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Why Is Everyone Here So Nice? (And Other Kauai Quandaries)

Kauai. A small-ish island in the middle of the largest ocean on Earth, forged over five million years ago from lava spilled onto the ocean floor. The oldest of the Hawaiian island chain, the Garden Isle is home to roughly 70,000 people, and boasts a single highway that can take you from one end of the island to the other in about 90 minutes. We recently relocated here (temporarily, for a sabbatical) and I find myself in awe at the many things that make Kauai special. This place just feels different. It exudes a distinctive energy. I think it is something you have to experience, but I can share some snapshots from our first ten days, and maybe tune you in to its frequency.

Our first night on the island, my oldest was catching giant tadpoles with his bare hands in a river. (Can you feel the difference already?) A local boy, also on the hunt, approached my son and handed him a net, silently inviting a team effort. In no time they had filled the young boy’s bucket, and his father had given my son the net to keep. This small gesture seemed excessively nice to me, and I ran after the man to thank him for the net. The man asked where we are from, how long we will be on Kauai, and told us before long we would be islanders. For comparison, you have to live in NYC for a decade before you are accepted as a New Yorker. So what is it about this place that makes people so welcoming? Why is everyone here so nice? Are they happier? Is it the simpler lifestyle? Are they all high on weed? Whatever it is, there should be more of it in the world.

First day at a new school for my boys, and I am greeted by happy “hellos” from every child I encounter at drop off. My son’s class went to the nurse for an uku (lice) check. They even make lice sound cute here! After drop off I head to Hanalei beach for a jog, and much like the schoolyard, hellos come in from all directions as I pass people walking their dogs, strolling with their honeys, or having their own morning workouts. Some smile, some nod, but not one has averted his gaze, turned her head away, or refused to make eye contact. Why does everyone here greet you warmly? I don’t know, but it makes for an instant sense of community. Even the grown-ass man getting ready to boogie board nodded a hello as I huffed passed.

My son, walking home from school barefoot with a new friend.

My son, walking home from school barefoot with a new friend.

Why do grown men boogie board here? It seems a bit silly, a six-foot-tall man holding a boogie board, reading the waves, timing them, preparing for a perfect ride, like a surfer. Here, it seems, people are drawn to the sea. From surfing to boogie boarding to paddling, even jumping off the end of the Hanalei pier with utter disregard for the “Do Not Jump” signs – grown ups find pleasure in the ocean, same as children do. My son often drags me out on that pier and begs me to jump with him. Why don’t I just freaking hurl myself off that pier? I really should. I suspect before long I will, maybe after a particularly hard and sweaty run.

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Hanalei pier, one of our favorite places to play!

Speaking of which, why doesn’t exercise feel like a chore here? Back home, I run to fight middle-age spread. I run on a treadmill, while watching crappy sitcoms on Hulu, counting the minutes until it is over. If I don’t run I feel guilty, bloated, and cranky, and yet, I never look forward to it. Here, I cannot wait to get on the beach and run. I run to get to the steep and muddy trail leading to a tiny turquoise beach waiting just for me. I run because my boys think there is something to see at the end of two miles of sand. Here, running is a way of connecting with the landscape more than a chore to be completed. I suspect I would not give a second thought to exercising if I lived here, as it would simply be part of my life.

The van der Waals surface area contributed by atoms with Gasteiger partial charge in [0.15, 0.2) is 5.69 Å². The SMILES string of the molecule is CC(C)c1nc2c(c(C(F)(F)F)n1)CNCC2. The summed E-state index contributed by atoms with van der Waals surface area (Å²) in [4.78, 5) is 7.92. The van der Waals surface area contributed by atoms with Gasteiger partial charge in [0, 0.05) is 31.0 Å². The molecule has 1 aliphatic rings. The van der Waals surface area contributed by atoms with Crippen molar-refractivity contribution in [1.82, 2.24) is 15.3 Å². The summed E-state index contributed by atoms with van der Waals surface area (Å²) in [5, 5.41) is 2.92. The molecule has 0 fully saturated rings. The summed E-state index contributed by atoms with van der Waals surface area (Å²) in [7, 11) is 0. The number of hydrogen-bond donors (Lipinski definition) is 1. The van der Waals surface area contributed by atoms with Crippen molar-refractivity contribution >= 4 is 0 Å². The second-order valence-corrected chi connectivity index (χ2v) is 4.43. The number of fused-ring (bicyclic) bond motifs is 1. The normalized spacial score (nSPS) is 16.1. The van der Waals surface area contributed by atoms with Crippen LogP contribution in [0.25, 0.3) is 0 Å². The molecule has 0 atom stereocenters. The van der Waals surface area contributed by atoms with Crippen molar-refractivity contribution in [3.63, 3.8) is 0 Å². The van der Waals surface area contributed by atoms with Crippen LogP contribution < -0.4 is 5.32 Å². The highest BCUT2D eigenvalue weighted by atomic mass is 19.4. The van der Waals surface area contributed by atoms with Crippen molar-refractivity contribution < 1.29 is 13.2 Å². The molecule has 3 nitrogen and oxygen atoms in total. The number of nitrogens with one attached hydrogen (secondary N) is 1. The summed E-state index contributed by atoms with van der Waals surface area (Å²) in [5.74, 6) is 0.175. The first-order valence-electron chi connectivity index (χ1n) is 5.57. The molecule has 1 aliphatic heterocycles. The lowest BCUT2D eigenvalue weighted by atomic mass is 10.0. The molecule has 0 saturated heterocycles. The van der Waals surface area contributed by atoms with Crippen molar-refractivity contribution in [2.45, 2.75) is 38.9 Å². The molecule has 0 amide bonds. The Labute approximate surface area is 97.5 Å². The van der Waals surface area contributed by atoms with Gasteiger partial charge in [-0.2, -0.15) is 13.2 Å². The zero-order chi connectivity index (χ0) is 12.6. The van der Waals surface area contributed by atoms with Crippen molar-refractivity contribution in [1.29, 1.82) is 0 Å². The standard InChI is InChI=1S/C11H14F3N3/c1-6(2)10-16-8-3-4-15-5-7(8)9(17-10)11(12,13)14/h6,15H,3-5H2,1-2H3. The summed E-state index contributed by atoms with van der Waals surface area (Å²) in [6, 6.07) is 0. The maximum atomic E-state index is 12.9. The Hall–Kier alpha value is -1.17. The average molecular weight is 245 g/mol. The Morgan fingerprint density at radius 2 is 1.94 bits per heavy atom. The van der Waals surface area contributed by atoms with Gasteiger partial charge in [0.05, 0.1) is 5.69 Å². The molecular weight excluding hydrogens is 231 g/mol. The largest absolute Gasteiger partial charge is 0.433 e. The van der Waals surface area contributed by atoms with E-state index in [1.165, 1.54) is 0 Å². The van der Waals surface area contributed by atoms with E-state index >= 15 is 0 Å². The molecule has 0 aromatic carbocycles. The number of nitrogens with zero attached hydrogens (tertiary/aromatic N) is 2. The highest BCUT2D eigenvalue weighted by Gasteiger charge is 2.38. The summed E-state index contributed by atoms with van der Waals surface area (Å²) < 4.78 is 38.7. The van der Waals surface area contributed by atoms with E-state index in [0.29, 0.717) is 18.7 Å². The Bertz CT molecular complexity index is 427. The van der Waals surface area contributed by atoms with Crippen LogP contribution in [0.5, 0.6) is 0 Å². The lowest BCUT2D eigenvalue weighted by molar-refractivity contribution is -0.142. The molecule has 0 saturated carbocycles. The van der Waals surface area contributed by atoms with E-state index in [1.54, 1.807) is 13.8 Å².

Hideaways beach, at the bottom of a steep, muddy trail.

Hideaways beach, at the bottom of a steep, muddy trail.

Driving on this island, through jungle-book type scenery, is quite pleasant. Why isn’t driving stressful here? Maybe because everyone is courteous, follows the rules of the road, and doesn’t seem to be in a hurry. Windows are down, surfboards strapped to car tops, and sand wisps out of truck beds, as people coast to their next adventure. Even better, using a device while driving is not tolerated here. Period. No texting. No talking on the phone. If a cop sees you with a phone in hand while operating a vehicle, you will get pulled over. I have been here for ten days, have circumnavigated pretty much the entire island, and have not once seen someone on a phone while driving. I haven’t heard one horn honk, nor seen one bird flipped. It is the complete opposite of driving back home.

Normally, I am a massive consumer. I pump my hard-earned money into the American economy via the purchase of imperative items such as the season’s trendiest high black boots, low black boots, fringed boots, a flashier pair of black boots, and…more boots. While I don’t have a clinical addiction or anything, the amount of stuff I have in my closet back home is completely unreasonable. I could get by with a few pairs of shorts and some sandals, but I don’t. And yet, I would give up 100% of my closet to come live a simpler life in Kauai. Some sandals, a few swimsuits, and purchases limited to necessities and outdoor recreational items. Why don’t I care as much about material things here? Because…the beach. No shoes, no shirt…no problem!

Warm greetings, sun and sand, physical activity, and fewer material possessions. I think I’m destined to hang loose.